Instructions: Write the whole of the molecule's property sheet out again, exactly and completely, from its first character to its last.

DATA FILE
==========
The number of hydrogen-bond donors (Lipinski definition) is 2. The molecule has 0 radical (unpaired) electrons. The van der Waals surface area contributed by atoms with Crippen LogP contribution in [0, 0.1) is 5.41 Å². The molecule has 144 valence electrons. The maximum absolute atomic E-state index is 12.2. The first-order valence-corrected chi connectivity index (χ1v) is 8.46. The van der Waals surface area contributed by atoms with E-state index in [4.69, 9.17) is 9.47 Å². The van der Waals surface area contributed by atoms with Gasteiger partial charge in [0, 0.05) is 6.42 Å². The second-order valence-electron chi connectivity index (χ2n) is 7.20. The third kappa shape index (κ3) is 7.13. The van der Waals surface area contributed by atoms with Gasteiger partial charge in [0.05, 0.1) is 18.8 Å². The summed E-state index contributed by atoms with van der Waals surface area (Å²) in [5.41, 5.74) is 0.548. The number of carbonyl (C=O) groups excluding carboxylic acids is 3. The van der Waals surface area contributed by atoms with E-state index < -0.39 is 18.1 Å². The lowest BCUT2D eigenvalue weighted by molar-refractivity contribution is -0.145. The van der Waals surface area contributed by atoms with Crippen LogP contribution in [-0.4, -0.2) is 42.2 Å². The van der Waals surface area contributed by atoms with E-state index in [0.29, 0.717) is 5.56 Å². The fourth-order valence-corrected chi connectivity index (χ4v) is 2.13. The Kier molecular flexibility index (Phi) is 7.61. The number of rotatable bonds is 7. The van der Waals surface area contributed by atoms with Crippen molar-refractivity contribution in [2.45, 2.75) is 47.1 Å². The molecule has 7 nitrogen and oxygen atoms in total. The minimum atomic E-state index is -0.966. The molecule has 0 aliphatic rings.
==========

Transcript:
The number of hydrogen-bond donors (Lipinski definition) is 2. The molecule has 0 radical (unpaired) electrons. The van der Waals surface area contributed by atoms with Crippen LogP contribution in [0, 0.1) is 5.41 Å². The molecule has 144 valence electrons. The maximum absolute atomic E-state index is 12.2. The first-order valence-corrected chi connectivity index (χ1v) is 8.46. The van der Waals surface area contributed by atoms with E-state index in [4.69, 9.17) is 9.47 Å². The van der Waals surface area contributed by atoms with Gasteiger partial charge in [0, 0.05) is 6.42 Å². The second-order valence-electron chi connectivity index (χ2n) is 7.20. The third kappa shape index (κ3) is 7.13. The van der Waals surface area contributed by atoms with Gasteiger partial charge in [0.05, 0.1) is 18.8 Å². The summed E-state index contributed by atoms with van der Waals surface area (Å²) in [5.41, 5.74) is 0.548. The number of carbonyl (C=O) groups excluding carboxylic acids is 3. The van der Waals surface area contributed by atoms with E-state index < -0.39 is 18.1 Å². The lowest BCUT2D eigenvalue weighted by molar-refractivity contribution is -0.145. The van der Waals surface area contributed by atoms with Crippen LogP contribution in [-0.4, -0.2) is 42.2 Å². The van der Waals surface area contributed by atoms with E-state index in [0.29, 0.717) is 5.56 Å². The fourth-order valence-corrected chi connectivity index (χ4v) is 2.13. The Kier molecular flexibility index (Phi) is 7.61. The number of rotatable bonds is 7. The van der Waals surface area contributed by atoms with Crippen molar-refractivity contribution in [2.45, 2.75) is 47.1 Å². The molecule has 7 nitrogen and oxygen atoms in total. The minimum atomic E-state index is -0.966. The molecule has 0 aliphatic rings.